Frances Harper is even more explicit in her calls for [INAUDIBLE] as the practice of fearless truth telling to those in power and against popular opinion. Speaking in 1875, five years after passage of the 15th Amendment, the poet and suffrage activist would put the issue this way in a speech titled "The Great Problem To Be Solved."
Quote, "With all the victories and triumphs which freedom and justice have won in this country, I do not believe there is another civilized nation under heaven where there are half so many people who have been brutally and shamefully murdered with and without impunity as in this Republic within the last 10 years. And who cares? What cost is there to be paid," she continues, "by a nation that permits people to work, create families, and build communities within its geopolitical borders but then declines to extend them membership in the body politic."
Here again we have the question and demand of an answer. Harper asked the question in 1875 after white violence handed the unreconstructed South a massive electoral win in 1874. And it remains unanswered in 2020. And yet Harper asks, who cares? Harper gives us the sublime as a political aesthetic counterposed to the beautiful in so far as the sublime generates not comfort and conformity but rather agitation and movement and provides a principle of activism that begins not in the ballot box or the street but rather in the parlor and the classroom.
There is courage among us, Harper's characters proclaim in Fancy Sketches published in 1859. Courage that has been thrillingly sublime amid the annals of the past. "Have we ever had anything to exceed the courage of that Tennessee hero," she writes, "who knew the plan of some of his fellow slaves to obtain their freedom but rather than betray them received 750 lashes and died? Oh, if I had children, the memory of this man should be stored up in their earliest recollections, and I would teach them to hate with a bitter, intense loathing the despotism that rushed out his life," end quote.
This kind of education trusts children and the public in general to confront the enormity of past and ongoing injustice and to see in such an education not a blame focused anti-patriotism but rather the very definition of neighborly and critical citizenship, a call to work that requires, first and foremost, a clear articulation of the problem to be solved, the systemic racism and sexism that created these problems, and a commitment to repair.
Almost 150 years after the 15th Amendment's passage, the Mississippi Freedom Democratic Party, led by Fannie Lou Hamer, continued asking Douglass and Harper's question. During the Democratic National Convention of 1864, Hamer and other delegates insisted on being heard and breaking the frame of Mississippi's white dominated Democratic Party. As it vied for credentials to be seated among the state's delegation, Hamer testified to the violence she and others faced as they attempted to register to vote the previous year.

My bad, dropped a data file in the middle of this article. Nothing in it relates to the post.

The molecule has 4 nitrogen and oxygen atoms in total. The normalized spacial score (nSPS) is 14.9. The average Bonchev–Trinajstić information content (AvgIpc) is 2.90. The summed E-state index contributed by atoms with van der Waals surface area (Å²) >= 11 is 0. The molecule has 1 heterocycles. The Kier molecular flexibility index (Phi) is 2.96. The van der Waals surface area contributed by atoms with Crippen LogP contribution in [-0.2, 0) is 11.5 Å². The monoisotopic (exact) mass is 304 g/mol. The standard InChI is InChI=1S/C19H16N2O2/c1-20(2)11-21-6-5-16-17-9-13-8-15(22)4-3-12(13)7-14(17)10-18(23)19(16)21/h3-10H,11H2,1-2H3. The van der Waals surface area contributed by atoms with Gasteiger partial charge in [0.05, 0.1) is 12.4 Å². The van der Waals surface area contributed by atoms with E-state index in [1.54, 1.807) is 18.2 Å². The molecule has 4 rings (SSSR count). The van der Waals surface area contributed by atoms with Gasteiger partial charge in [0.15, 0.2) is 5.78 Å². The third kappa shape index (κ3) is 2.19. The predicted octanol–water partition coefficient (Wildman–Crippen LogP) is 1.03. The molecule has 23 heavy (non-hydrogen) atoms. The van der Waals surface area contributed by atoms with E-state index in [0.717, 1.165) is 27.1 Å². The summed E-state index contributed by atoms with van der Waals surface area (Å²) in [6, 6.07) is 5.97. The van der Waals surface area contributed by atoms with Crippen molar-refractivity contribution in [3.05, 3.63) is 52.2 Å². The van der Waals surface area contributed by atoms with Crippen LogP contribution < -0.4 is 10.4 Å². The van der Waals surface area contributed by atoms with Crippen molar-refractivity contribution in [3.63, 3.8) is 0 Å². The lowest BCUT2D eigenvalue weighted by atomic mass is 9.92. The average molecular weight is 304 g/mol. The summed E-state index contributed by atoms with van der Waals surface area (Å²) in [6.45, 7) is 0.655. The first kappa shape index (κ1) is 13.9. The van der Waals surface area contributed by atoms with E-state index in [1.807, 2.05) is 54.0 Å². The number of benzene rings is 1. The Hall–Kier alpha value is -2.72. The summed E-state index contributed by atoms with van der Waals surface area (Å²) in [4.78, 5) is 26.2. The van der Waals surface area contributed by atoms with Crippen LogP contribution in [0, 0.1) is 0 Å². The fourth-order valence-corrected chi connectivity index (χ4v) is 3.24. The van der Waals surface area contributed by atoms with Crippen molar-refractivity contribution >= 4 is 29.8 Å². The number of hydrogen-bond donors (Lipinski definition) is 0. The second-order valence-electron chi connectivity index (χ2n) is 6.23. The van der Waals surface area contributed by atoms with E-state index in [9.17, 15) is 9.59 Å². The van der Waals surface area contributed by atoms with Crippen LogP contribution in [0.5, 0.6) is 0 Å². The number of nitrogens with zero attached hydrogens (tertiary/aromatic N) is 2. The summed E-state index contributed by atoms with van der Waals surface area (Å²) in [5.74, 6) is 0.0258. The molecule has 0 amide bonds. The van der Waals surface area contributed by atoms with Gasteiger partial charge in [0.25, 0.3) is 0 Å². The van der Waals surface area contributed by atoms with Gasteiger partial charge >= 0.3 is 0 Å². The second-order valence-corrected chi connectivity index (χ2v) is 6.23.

She ended her testimony with this warning. Quote, "And if the Freedom Democratic Party is not seated now, I question America. Is this America, the land of the free and the home of the brave, where we have to sleep with our telephones off the hook because our lives be threatened daily because we want to live as decent human beings in America?" Hamer questions an America that never was but one that she believes, that she had to believe, could be.
Hamer's sentiment recalled a climactic stanza from Langston Hughes' 1936 poem, "Let America be America Again." "Oh, yes, I say it plain, America never was America to me, and yet I swear this oath. America will be." As the poem's constant refrain America never was America to me suggests, this work is not about returning to some original moment of equality that never existed.
The speaker's call, like Hamer's judging question, is an imperative to remake the country in the image Hamer conjures in her testimony and that Harper, Jones, Allen, Douglass, and others articulate. The land that never has been yet. A land worthy of the very citizens it so often seeks to deny and through the practices that structures so often attempt to manage and suffocate.
This, then, is the premise of the citizenship practices my book outlines. Claiming citizenship is not an endpoint but rather the start of a transformative collective process. As Douglass assured his audience in his final speech, "Lesson of the Hour," delivered in 1894, quote, "Recognize the fact that the rights of the humblest citizen are as worthy of protection as are those of the highest, and your problem will have been solved." Thank you.